Longtime fans of music will likely remember the 1985 tune from Aretha Franklin called “Who’s Zoomin’ Who?” Well, here in April 2020, that song is no doubt being sung by people all over the country who are using online meeting platforms like the one from Zoom Video Communications to conduct business virtually and keep in touch with loved ones, co-workers, and church members while  seeking to limit the pandemic spread of the novel coronavirus.

While online meeting solutions have been available and in use for years, many organizations are using them for the first time due to the work-from-home requirements now in place in most U.S. locations. Others who may have used them in the past simply for convenience or novelty are now using them out of necessity. Unfortunately, while we try our best to adapt our lifestyles to these homebound restrictions, the bad guys are once again seeking to capitalize on the confusion, inconvenience, and unfamiliarity with online meeting solutions that the work from home mandate has created. 

What is Zoom Bombing?

One way that attackers are wreaking havoc via online meeting solutions is by using a technique that has been dubbed “Zoom Bombing.” Similar to a photo bomb, where an uninvited passerby thrusts themselves into a picture behind unsuspecting photo subjects, a Zoom Bomb involves an uninvited guest listening in to an online meeting in one of the meeting platforms such as Zoom. The attacker’s motivations could be many things: eavesdropping on a private business meeting to obtain sensitive information that could be sold or used to harm the entity in some way, disrupting the meeting to prevent the accomplishment of the meeting objective, or interjecting unwanted information (such as disinformation) to the group. In some cases, Zoom Bombers are  using the screen sharing feature to display pornographic or disturbing images to the meeting participants.

Most online meeting portals allow the user to set up a meeting to be private, where only invited guests are able to log into the meeting room. However, unwitting users are compromising the privacy of the meetings by making their meeting information freely available.  Zoom bombers simply view the meeting information and use the details to log in just as an invited user would do.

How to Prevent Zoom Bombing

To reduce the likelihood that your next meeting will have unintended guests, follow these suggestions (these settings can be configured in your meeting room solution’s management portal):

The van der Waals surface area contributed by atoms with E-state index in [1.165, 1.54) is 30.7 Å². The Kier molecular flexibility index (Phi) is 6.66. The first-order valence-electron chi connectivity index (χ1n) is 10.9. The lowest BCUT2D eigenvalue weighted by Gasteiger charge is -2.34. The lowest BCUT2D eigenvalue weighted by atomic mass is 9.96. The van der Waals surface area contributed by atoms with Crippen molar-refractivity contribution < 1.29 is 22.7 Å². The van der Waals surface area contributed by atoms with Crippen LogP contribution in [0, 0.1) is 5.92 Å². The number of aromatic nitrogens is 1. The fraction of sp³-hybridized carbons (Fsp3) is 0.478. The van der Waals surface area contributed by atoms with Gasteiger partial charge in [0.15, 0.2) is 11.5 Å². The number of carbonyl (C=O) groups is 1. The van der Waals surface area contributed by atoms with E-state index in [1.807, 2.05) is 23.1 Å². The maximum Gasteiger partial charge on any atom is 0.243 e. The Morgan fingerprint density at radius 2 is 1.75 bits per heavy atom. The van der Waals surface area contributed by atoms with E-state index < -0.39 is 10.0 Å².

• Don’t post your private meeting room information where others can see it (such as on social media or in your e-mail signature). Adding your meeting room details to your e-mail signature line may seem like a smart convenience, but this approach could allow anyone who reads one of your e-mails to access your private meeting room at any time.
  • Don’t let your audience join before you open the room. Unselect the “join before host” option when setting up the meeting.
  • Configure the meeting room to play a sound as participants join and leave. While the tones can be annoying, it will allow you to quickly identify if someone joins your meeting partway through and does not announce themselves.
  • Don’t allow anonymous users to join your meeting room. All users should be required to sign in and identify themselves.
  • Configure meetings with a password. Using this option will help reduce the likelihood that someone with your generic meeting room details will be able to access a specific meeting, as they would not likely have the individual meeting password.
  • Unless you anticipate needing to allow users to share content during the meeting, disable file transfers and disable desktop/screen sharing for users. (This will not eliminate an online troll’s ability to display lewd content, but it does reduce the options for doing so.)
  • Use your meeting solution’s dashboard feature to track the attendees that connect to your meeting. This will help you ensure that only expected attendees are present in the meeting room.

Stay Safe While Working Remotely

As we seek to adapt to this full-time remote working arrangement while the coronavirus pandemic persists, we must all be especially vigilant. It’s an unfortunate fact that cyber attackers stand at the ready to take advantage of any circumstance that could help them achieve their objective, whether it’s obtaining sensitive data, accessing systems, or disrupting online meetings. And while we continue to maximize our use of online meeting platforms such as Zoom, we must take precautions to reduce our susceptibility to online trolls and attackers that may seek to sneak into our next web meeting. So, as you coordinate your next online meeting with your friends, loved ones, or colleagues, be sure to configure your meeting platform securely and clearly determine “Who’s Zoomin’ Who?”